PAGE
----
Ohio Sisters Deliver Twin Quadruplets
Annie and Joby Johnston of Lewis Center, Ohio, decided last February to take a break from the surgeries, in-vitro fertilization and artificial insemination they'd gone through for five years to try to have a baby.
"We were tired of doing the same thing and expecting a different result," Annie, 34, told GoodMorningAmerica.com. "Chrissy was our different thing this time around."
Chrissy is Chrissy Knott, Annie's only sibling and older sister, a 37-year-old married mother of two boys.
Knott told her sister and brother-in-law in 2011, after their first few rounds of in-vitro failed, that she would carry their baby for them. Two years later, on Feb. 19, the Johnstons took her up on her offer and a doctor implanted two embryos in each sister.
"The doctor made sure that everyone was OK with the possibility of four babies because it was possible," Johnston said. "But, for us, after trying for so long, we were just trying to increase our chances of getting at least one."
Nine days later, the two sisters found out that they were both expecting a baby. One month after that, at the seven-week ultrasound, the two sisters learned they were each carrying twins, classified technically as quadruplets.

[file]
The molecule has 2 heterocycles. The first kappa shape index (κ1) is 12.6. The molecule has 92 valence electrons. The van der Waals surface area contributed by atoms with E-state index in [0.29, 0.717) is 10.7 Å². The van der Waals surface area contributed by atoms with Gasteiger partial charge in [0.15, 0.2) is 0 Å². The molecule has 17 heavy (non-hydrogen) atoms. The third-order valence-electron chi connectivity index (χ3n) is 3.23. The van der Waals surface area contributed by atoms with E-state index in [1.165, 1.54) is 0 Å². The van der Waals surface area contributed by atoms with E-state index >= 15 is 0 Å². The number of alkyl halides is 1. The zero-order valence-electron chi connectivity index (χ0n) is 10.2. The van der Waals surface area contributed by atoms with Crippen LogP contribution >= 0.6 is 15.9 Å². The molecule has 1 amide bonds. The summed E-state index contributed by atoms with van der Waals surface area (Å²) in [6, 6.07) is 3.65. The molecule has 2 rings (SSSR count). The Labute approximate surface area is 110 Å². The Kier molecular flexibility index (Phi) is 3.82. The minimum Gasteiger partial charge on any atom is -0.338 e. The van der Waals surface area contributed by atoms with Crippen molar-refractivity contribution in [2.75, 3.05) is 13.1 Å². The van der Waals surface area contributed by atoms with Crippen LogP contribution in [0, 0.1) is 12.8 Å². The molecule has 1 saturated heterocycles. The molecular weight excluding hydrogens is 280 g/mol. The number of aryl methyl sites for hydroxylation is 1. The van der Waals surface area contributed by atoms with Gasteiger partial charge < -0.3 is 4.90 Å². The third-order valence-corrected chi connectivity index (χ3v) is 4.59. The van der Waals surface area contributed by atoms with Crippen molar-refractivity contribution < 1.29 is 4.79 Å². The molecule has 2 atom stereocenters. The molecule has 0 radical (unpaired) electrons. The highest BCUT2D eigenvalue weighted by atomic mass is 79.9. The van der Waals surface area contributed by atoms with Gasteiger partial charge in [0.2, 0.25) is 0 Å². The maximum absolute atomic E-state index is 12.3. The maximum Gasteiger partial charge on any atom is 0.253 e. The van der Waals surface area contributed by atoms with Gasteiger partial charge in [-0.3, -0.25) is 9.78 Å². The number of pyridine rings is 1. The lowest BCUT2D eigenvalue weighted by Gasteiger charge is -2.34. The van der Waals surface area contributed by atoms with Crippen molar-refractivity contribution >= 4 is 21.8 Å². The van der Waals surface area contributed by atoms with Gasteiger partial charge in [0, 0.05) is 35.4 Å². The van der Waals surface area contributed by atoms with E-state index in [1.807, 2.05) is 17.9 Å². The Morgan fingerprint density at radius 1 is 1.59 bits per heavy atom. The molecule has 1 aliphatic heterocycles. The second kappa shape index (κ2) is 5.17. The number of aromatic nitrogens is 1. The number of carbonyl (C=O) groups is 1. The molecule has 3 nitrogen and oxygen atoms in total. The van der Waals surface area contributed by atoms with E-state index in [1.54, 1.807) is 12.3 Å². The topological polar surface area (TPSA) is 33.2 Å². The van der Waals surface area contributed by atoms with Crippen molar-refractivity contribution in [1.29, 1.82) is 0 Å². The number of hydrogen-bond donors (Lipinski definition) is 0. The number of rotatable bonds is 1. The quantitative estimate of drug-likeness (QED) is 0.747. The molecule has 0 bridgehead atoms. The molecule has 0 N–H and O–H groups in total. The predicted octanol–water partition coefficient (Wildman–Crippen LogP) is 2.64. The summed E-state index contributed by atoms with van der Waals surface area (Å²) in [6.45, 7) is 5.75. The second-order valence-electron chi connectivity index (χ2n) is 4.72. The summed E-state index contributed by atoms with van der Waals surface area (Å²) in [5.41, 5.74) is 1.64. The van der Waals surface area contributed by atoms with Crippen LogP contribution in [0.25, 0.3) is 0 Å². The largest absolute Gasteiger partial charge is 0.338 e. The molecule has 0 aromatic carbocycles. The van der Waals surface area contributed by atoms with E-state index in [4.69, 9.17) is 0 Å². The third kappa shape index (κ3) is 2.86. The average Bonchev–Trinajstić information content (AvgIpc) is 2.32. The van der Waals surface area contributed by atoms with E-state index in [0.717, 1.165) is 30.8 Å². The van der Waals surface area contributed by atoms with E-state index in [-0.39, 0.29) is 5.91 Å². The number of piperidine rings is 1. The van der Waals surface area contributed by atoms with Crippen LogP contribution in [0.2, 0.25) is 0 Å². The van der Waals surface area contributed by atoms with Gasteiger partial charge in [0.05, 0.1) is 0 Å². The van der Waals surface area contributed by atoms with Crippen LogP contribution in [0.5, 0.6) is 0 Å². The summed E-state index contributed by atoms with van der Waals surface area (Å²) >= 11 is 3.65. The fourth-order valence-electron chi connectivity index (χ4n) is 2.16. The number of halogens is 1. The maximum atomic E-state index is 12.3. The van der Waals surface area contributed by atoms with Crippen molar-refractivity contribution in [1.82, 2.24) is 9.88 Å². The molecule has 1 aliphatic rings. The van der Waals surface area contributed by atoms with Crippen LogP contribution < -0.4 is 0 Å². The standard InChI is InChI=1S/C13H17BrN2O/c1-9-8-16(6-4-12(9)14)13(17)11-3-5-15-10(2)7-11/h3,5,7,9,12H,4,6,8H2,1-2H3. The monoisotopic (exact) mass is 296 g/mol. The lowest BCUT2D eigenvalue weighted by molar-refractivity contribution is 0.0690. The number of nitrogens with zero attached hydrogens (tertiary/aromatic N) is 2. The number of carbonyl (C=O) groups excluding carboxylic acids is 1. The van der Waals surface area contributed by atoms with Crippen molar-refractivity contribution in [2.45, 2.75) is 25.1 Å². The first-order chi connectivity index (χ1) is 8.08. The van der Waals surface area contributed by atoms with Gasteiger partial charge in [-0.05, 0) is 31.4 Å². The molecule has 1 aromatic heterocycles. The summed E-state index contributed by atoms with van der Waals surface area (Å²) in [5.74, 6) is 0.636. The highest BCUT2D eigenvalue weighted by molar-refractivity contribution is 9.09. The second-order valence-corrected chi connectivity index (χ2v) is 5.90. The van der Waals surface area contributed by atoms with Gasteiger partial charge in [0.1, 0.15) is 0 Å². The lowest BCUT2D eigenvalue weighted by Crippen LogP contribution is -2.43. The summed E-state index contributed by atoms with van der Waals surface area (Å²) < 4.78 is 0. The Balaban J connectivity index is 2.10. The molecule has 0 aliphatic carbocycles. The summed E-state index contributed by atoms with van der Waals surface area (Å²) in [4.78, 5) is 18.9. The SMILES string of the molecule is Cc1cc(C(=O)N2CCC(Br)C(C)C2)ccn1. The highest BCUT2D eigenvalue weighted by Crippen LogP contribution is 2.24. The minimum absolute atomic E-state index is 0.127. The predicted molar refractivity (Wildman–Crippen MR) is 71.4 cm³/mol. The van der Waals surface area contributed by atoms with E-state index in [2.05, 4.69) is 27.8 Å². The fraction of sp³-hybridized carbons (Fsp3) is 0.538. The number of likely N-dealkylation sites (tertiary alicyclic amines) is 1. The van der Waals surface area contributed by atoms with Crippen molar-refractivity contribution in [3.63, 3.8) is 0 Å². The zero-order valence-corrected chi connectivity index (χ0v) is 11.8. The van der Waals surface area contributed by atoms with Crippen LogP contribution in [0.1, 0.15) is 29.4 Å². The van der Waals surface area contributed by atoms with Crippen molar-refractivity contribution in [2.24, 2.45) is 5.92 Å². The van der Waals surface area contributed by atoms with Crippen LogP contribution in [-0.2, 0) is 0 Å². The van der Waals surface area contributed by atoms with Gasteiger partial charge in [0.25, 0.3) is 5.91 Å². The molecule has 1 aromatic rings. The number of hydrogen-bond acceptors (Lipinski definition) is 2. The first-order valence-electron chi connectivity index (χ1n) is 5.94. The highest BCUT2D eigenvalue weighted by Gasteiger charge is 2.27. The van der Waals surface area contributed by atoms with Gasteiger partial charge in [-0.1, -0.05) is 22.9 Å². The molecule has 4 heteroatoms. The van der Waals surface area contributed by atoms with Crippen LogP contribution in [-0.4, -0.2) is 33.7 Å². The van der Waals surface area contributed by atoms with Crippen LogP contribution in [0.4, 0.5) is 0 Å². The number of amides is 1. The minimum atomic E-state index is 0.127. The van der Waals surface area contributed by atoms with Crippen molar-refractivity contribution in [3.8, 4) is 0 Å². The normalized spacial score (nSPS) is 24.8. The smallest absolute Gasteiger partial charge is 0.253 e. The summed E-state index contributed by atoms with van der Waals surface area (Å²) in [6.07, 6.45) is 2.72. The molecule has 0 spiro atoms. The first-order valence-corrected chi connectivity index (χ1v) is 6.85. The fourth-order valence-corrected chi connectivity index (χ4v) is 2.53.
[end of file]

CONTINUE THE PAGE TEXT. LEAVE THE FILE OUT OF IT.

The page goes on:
"I was relieved, more than anything, that the babies were still developing," Johnston said. "My husband, I think, was thinking more down the road of what we were going to do with four babies."
Joby Johnston didn't have too much to worry about, fortunately, in terms of helping hands considering the two sisters live only seven houses apart. The sisters' parents, upon finding out their family was growing by four, put their house on the market and moved from nearly two hours away to live with the Johnstons and prepare for the babies.
On Oct. 24, Johnston and Knott gave birth to four healthy babies in scheduled C-sections so that the quadruplets would share the same birthday.
"My sister was carrying the two boys, and she delivered first, so I could be there in the room for her when she had them," Johnston said. "Two hours later, at 9:30 a.m., I delivered the girls."
The babies - Charles (6 pounds), Thomas (6 pounds, 2 ounces), Grace (5 pounds, 7 ounces) , Hadley (5 pounds, 4 ounes) - were all born healthy.
"We still can't believe it sometimes," said Johnston.
Johnston said the family had transformed the great room of their four-bedroom house into a makeshift nursery until the babies were big enough to sleep in their cribs. She and her sister are both pumping breast milk and feeding the babies with bottles, which allows "more hands to help," said Johnston.
Once the babies are big enough, they'll move upstairs into their nursery, and eventually be told by their mom and aunt the happy tale of how they came into the world.
"We're very thankful for what she did for us," Johnston said of her sister. "We're very grateful and thankful that they're all here."